Meetings & Conventions: Planner's Portfolio November
The Law & the Planner
By Jonathan T. Howe,
UNSIGNED AGREEMENTS &AND MORE
Answers to planners’ questions on exhibitor contracts, deals
in progress and room-block tallies
Q: I am trying to keep my contracts current with my clients. A
need has arisen to define the word “exhibitors.” I have looked
everywhere, including the dictionary (which defines “exhibit” but
not “exhibitors”), but I have not had any luck. Is an exhibitor a
company that exhibits or an individual representing a company that
has exhibits? Does it refer to an individual person or a group of
Elizabeth E. Porter, CMP
EP Productions Inc.
A: There are several sources for industry definitions. In fact,
the Convention Industry Council is in the process of updating a
complete glossary. Currently, a glossary is included in the seventh
edition of the Convention Industry Council Manual (www.c-l-c.org). There, an
exhibitor is defined as a “company or organization sponsoring an
exhibit booth.” The “exhibitor” is the person (such as a sole
proprietor) or organization paying for the exhibit space.
Q: What rights do I have if a hotel sends me a contract, I sign
it, and then the hotel says the contract is not valid because they
didn’t sign it? I had verbal definites from the sales manager.
American Youth Soccer Organization
A: Unfortunately, what you received from the hotel was an
invitation to make an offer. Until both parties have signed on the
dotted line, there is no contract.
The oral statement does not carry much weight. By sending you a
written proposal, the hotel clearly positioned itself to override
any oral commitments that might have been made.
In the situation that you have described, I am not so sure I
would ever want to do business again with that property or
organization because of the approach taken. While legally correct,
the business relationship is certainly tainted.
When you get an unsigned proposal, view it as just that. Until
the other side agrees with the terms and conditions that they have
proffered, there is no contract.
A lesson here: Do not rely on oral representations. Deal with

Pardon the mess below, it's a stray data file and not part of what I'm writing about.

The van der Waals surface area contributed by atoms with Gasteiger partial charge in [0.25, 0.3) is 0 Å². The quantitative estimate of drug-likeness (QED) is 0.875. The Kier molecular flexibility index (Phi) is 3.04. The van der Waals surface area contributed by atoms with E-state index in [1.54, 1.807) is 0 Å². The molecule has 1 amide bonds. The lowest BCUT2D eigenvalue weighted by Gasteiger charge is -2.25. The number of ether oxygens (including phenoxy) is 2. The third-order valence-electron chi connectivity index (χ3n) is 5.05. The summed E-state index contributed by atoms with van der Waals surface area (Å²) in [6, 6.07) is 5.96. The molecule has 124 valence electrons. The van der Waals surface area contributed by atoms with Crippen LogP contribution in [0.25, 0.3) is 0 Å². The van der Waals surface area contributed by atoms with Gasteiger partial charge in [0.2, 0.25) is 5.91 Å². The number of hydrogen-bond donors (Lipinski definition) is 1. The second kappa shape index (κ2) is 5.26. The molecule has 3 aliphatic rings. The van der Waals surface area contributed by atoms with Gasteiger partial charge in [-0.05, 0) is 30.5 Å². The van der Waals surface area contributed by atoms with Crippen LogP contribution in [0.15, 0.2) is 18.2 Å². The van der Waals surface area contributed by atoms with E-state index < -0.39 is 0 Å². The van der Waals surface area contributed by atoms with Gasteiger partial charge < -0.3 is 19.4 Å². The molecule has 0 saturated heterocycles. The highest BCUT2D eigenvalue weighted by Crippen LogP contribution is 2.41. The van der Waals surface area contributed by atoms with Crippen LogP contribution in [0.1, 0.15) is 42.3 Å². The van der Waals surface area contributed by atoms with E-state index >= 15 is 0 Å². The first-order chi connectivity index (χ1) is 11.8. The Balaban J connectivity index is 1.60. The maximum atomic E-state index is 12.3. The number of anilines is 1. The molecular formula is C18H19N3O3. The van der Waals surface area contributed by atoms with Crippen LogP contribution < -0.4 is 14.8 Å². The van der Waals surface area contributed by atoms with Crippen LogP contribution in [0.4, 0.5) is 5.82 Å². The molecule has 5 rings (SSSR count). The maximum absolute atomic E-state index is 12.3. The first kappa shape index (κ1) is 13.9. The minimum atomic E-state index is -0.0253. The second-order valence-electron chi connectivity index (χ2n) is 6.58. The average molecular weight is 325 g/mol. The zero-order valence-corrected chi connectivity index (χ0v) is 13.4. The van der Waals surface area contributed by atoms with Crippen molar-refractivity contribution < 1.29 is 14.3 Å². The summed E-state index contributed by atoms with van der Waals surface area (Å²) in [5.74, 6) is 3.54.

people you like. Don’t be taken off guard by the fast-talking
individual who promises you everything but cannot deliver
Q: A persistent question we receive concerns attendees who book
outside the block. Can the group get credit for rooms booked on the
Internet or by some other means? And how can planners verify the
numbers the hotel presents as the final room count?
A: The key for the meeting professional is to contractually
provide for credit for any attendee who shows up, regardless of how
the room reservation was made.
This is important not only to avoid attrition fees, but also to
obtain perks that depend on rooms occupied, such as complimentary
sleeping and meeting rooms, as well as commissions that might be
due under the contact.
Some ways to verify the room block: At registration, ask
attendees where they are staying, and do your own count. Also, be
sure your contract gives you access to housing information from the
hotel on a daily basis.
Even with these efforts, the system is rife with glitches. In
the future, planners might just book a few rooms for speakers,
directors and VIPs, and let attendees book their own lodging in the
same way to book their travel to the meeting. In other words, it
could turn into a real jungle.Jonathan T.
Howe, Esq., is a senior partner in the Chicago and
Washington, D.C., law firm of Howe & Hutton, Ltd., which
specializes in meetings, travel and hospitality law. Legal
questions can be e-mailed to him at firstname.lastname@example.org.
Back to Current Issue indexM&C
| Events Calendar
| Incentive News
| Meetings Market ReportEditorial
| CVB Links
| Reader Survey
| Hot Dates
| Contact M&C